“Would you, Louise?” His white teeth shone.
Mr. Chan pounced on Louise’s lap, breaking her reverie and jostling the soup bowl on the tv tray.
“Oh, Mr. Chan, how could you? I was just getting ready to accept Frank’s proposal!”
Mr. Chan meowed and pawed at the slip on the chair of the arm. Louise picked up her red pencil and the first stack of essays from the end table.
Louise picked up the phone and speed dialed Jo. Jo didn’t answer, and Louise remembered her saying she was going to the movies. Hanging up the phone, Louise looked again at the stack of papers in her lap.
If it was true, if Frank really did love her…
The ceremony, of course, would be simple. Maybe they could even get married in the multi-purpose room at school. Streamers in Ranger Red and Blue hanging from the ceiling. And any florist could probably dye carnations in the same colors for the centerpieces. The school band could play the wedding march, and maybe one of those girls with such angelic voices could sing that Whitney Houston song, “I Will Always Love you.”
And Frank, waiting for her to walk down the aisle, wore the navy sport coat and beige slacks that he usually reserved for graduation, the sport coat emphasizing his wide shoulders. Oh how she longed to dance with her arms around those shoulders.
By the next morning Louise had planned the reception and the honeymoon. Cake and punch, with the special heart-shaped ice molds that she’d seen years ago in a magazine. Then they could drive up to Las Vegas for the honeymoon and stay in a suite one of the smaller motel casinos off the Strip. She was sure they’d be able to afford that on two teachers’ salaries.
And after the wedding festivities were over, they’d certainly sell her house, she inherited it from her mother and really, it wasn’t Frank’s style. She imagined unpacking the wedding china and organizing the stacks of plates, bowls, and saucers into the cabinets. Frank’s house probably had cabinets made of real wood, maybe white-washed oak even. She wondered what she should get him for a wedding gift. Maybe a nice set of monogrammed bathrobes for the two of them. They could lounge in them with nothing underneath on weekend mornings. She wondered how hairy his chest was, if the hair there was the same distinguished salt and pepper, and what it would feel like.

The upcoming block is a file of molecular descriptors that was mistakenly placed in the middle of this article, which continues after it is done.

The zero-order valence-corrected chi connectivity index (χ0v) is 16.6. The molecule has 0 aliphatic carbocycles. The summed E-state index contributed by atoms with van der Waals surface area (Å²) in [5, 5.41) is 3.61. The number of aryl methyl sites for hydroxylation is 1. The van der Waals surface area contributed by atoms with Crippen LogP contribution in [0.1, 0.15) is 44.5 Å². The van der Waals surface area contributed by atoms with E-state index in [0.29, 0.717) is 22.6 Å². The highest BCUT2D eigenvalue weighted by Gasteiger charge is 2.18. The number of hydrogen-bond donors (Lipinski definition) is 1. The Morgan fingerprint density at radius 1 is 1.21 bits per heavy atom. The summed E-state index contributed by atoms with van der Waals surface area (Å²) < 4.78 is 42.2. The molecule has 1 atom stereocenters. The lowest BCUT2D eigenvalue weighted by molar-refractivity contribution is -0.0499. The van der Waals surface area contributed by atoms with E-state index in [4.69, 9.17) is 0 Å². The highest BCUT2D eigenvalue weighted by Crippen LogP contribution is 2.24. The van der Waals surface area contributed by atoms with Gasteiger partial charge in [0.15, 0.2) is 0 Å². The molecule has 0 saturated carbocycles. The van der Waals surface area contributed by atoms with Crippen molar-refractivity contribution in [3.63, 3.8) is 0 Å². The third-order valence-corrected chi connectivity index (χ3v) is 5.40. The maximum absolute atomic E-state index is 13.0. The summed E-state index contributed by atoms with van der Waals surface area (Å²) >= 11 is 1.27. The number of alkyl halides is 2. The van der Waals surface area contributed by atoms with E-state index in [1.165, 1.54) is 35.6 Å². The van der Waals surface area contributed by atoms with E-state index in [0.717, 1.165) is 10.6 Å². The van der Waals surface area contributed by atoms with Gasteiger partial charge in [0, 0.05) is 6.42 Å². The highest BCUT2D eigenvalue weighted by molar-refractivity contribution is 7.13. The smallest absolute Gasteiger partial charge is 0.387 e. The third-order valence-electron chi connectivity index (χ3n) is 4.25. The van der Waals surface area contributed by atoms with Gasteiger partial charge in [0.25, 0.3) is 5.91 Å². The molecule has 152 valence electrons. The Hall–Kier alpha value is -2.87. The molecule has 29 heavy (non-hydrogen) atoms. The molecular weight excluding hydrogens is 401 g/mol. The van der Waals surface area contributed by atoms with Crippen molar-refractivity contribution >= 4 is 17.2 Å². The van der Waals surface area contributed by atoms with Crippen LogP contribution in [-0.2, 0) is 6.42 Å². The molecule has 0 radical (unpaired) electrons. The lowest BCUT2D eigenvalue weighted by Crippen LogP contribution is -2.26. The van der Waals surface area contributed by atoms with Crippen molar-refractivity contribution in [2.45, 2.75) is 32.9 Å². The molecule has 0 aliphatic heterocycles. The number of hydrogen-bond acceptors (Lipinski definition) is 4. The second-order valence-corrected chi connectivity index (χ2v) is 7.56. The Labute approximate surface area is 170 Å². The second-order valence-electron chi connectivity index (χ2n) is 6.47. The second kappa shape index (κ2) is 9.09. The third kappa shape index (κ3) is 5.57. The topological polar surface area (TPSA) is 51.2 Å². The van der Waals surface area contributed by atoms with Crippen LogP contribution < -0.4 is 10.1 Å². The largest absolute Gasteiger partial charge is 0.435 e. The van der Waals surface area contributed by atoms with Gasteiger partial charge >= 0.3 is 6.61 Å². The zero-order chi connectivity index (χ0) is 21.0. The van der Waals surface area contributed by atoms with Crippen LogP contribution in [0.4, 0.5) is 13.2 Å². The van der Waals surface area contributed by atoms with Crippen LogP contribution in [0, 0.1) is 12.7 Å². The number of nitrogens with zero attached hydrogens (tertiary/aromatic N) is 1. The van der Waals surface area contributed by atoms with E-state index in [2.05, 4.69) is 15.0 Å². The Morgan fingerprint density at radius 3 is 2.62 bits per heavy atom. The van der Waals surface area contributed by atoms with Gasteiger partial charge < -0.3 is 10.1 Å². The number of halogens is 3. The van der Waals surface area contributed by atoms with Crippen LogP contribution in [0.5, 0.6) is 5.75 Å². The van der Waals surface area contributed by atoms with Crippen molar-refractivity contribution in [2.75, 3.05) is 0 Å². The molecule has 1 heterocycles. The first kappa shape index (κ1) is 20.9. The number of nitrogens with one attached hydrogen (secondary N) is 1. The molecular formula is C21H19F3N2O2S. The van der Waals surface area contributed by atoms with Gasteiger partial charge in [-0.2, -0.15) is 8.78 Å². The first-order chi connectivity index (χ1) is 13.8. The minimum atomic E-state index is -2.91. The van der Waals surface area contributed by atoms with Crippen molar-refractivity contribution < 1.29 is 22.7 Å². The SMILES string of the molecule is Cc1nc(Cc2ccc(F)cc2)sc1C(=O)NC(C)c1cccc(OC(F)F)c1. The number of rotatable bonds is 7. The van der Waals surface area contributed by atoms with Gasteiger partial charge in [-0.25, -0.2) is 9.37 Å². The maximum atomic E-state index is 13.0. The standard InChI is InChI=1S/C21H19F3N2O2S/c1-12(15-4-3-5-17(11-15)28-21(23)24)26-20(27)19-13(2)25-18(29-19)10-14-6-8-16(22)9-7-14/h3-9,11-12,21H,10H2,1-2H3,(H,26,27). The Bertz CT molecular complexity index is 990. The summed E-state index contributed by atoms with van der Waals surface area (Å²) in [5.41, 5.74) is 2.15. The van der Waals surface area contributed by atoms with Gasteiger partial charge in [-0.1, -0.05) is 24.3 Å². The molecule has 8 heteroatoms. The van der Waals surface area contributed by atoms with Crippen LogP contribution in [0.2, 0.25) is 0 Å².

Sunday evening came and still the papers hadn’t been graded. Louise had tried, but she just couldn’t concentrate. She never thought happiness would make her job more difficult, and yet here she was, catching herself reading the same paragraph for the third time, with a smile on her face and Frank’s moustache moving towards her mouth. Mr. Chan often sensed these daydreams and interrupted them with loud mewing or an attention-seeking nudge.
As she opened a can of Campbell’s cream of broccoli, her usual Sunday evening meal, she thought of buying the larger size cans of soup once she and Frank were married. She wondered if the cream of broccoli came in the larger size. Oh, how she hoped he loved soup. The phone rang.
“Louise, it’s Jo. You’ll never believe what I just saw. Louise Larsen brought Frank DiCiccio to church today. He proposed to her! And I thought he was talking about you when I’d seen him on Friday. They are both just beaming. And they’re going to get married right away, probably before the end of the month. To think I thought he was talking about you.”
Louise swayed, but her sturdy legs held steady. She endured Jo’s cackle two more times before she somehow ending the call. She had never noticed how every conversation with Jo started with ‘You’ll never believe what I just saw.’